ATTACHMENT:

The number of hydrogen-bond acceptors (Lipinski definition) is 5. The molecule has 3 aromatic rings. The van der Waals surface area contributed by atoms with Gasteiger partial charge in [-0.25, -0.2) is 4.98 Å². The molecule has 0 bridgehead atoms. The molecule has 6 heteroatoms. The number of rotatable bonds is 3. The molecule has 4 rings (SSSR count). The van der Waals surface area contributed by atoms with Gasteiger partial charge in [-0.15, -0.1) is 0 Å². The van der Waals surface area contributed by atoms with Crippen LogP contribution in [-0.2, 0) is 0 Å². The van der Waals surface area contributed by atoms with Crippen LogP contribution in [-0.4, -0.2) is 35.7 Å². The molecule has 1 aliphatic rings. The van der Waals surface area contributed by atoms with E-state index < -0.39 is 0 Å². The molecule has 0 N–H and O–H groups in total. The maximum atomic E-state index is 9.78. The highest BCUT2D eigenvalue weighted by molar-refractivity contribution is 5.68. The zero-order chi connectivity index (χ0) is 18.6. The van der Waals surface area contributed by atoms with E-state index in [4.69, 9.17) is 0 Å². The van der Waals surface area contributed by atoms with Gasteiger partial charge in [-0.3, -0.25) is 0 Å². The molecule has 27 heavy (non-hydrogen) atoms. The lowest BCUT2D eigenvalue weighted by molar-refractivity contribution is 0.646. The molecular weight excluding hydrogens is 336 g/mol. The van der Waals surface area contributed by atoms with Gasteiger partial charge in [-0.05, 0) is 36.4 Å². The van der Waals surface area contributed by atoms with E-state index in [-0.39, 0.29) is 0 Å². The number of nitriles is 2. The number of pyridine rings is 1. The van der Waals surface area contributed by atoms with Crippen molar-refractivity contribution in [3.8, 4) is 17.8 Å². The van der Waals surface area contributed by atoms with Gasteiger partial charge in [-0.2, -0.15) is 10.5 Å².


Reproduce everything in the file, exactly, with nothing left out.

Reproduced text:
The number of hydrogen-bond acceptors (Lipinski definition) is 5. The molecule has 3 aromatic rings. The van der Waals surface area contributed by atoms with Gasteiger partial charge in [-0.25, -0.2) is 4.98 Å². The molecule has 0 bridgehead atoms. The molecule has 6 heteroatoms. The number of rotatable bonds is 3. The molecule has 4 rings (SSSR count). The van der Waals surface area contributed by atoms with Gasteiger partial charge in [-0.15, -0.1) is 0 Å². The van der Waals surface area contributed by atoms with Crippen LogP contribution in [-0.2, 0) is 0 Å². The van der Waals surface area contributed by atoms with Crippen LogP contribution in [-0.4, -0.2) is 35.7 Å². The molecule has 1 aliphatic rings. The van der Waals surface area contributed by atoms with E-state index < -0.39 is 0 Å². The molecule has 0 N–H and O–H groups in total. The maximum atomic E-state index is 9.78. The highest BCUT2D eigenvalue weighted by molar-refractivity contribution is 5.68. The zero-order chi connectivity index (χ0) is 18.6. The van der Waals surface area contributed by atoms with E-state index in [4.69, 9.17) is 0 Å². The van der Waals surface area contributed by atoms with Gasteiger partial charge in [-0.3, -0.25) is 0 Å². The molecule has 27 heavy (non-hydrogen) atoms. The lowest BCUT2D eigenvalue weighted by molar-refractivity contribution is 0.646. The molecular weight excluding hydrogens is 336 g/mol. The van der Waals surface area contributed by atoms with Gasteiger partial charge in [-0.05, 0) is 36.4 Å². The van der Waals surface area contributed by atoms with E-state index in [-0.39, 0.29) is 0 Å². The number of nitriles is 2. The number of pyridine rings is 1. The van der Waals surface area contributed by atoms with Crippen molar-refractivity contribution in [3.8, 4) is 17.8 Å². The van der Waals surface area contributed by atoms with Gasteiger partial charge in [-0.2, -0.15) is 10.5 Å².